British collage artist Jane Perkins incredible, up-cycled “Sunflowers.”

Falling for Autumn

MA Pioneer Valley

Yesterday I drove to South Hadley for a massage. It’s about a 20-minute ride, door to door with little traffic, even during the time on Highway 391. Fall is moving in, here in western Massachusetts, softening the light, muting the colors and, on a clear, sunny day like yesterday, making any ride a “Pinch me, I live here!” experience. There were wonderful punctuations, like the Van Gogh, midnight blue water of a river I crossed and the occasional shock of a leaf-turned tree, so intense in color it seemed otherworldly. At a certain point, the cars I drove behind created a gentle dust up from the pavement to about ten feet in the air; yellow leaves the size of silver dollars spiraled in a delightful dance, reminding me of Colorado’s amazing Aspens.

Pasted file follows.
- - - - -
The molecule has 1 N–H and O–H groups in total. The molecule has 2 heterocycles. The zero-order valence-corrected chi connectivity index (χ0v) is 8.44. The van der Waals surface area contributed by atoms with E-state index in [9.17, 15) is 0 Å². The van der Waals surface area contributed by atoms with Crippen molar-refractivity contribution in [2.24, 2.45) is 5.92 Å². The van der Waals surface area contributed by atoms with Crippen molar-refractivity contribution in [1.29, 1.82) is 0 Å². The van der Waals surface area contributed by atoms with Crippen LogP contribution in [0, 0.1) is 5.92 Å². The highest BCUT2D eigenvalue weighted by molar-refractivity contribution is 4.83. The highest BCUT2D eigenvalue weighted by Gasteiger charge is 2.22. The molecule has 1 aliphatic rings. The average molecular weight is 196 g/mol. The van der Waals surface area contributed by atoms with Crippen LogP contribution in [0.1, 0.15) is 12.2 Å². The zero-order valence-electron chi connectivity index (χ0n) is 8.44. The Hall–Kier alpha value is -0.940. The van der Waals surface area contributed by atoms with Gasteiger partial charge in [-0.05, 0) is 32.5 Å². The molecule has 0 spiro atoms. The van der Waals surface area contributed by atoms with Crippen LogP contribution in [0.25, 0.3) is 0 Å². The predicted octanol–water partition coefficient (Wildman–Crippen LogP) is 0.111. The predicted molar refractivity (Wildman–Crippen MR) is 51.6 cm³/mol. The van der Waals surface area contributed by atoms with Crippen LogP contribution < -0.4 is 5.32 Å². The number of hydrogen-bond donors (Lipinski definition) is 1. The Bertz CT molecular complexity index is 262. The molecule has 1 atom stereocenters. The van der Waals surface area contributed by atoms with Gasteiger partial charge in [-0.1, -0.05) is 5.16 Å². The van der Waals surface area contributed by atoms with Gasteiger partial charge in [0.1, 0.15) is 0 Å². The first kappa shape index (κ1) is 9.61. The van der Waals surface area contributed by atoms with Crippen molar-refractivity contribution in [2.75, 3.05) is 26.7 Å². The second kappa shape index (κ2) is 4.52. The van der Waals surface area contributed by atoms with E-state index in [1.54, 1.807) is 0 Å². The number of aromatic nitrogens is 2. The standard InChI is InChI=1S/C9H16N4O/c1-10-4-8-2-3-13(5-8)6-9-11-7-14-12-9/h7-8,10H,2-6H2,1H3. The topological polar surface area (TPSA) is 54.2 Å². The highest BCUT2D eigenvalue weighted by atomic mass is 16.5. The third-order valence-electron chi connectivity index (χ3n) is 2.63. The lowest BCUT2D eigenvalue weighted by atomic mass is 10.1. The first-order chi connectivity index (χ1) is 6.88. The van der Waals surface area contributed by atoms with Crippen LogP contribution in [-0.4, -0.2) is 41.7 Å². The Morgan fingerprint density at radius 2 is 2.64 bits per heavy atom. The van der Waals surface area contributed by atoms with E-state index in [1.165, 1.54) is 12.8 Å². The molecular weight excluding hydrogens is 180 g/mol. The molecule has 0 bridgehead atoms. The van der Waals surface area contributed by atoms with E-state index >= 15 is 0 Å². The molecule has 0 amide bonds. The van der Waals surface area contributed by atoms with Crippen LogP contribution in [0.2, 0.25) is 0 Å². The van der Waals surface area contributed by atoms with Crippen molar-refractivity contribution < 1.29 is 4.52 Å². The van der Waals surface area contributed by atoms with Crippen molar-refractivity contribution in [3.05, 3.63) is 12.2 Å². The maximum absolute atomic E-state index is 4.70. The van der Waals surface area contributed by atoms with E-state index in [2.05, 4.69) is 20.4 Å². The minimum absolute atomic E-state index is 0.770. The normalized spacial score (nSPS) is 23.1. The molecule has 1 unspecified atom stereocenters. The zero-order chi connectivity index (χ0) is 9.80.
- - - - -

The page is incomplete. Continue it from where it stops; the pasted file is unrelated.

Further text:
I can see why this is the favored season for so many who live here, especially during years like this one, when the warm weather returns for an encore. The renewal and bursting blossoms have long made me a “Spring Girl,” especially since I grew up in The Garden State, where the abundance of flowering trees, bulb plants and perennials is unparalleled. Being a true Aries, I love the idea of a new beginning; I suffer through those weeks in May that lead up to throwing off my layers of clothing to play freely outside.

As she worked the tension out my muscles yesterday, my masseuse explained that pulling on her socks and boots was why she loved Autumn. Although I couldn’t completely agree, we did see eye to eye on the colors and textures, the rich, warming soups and the scents of bread and wood fire that this season brings. I confess, “cozy” is one of my favorite words and yes, the cooler weather makes sweaters and sofa blankets wonderful comforters.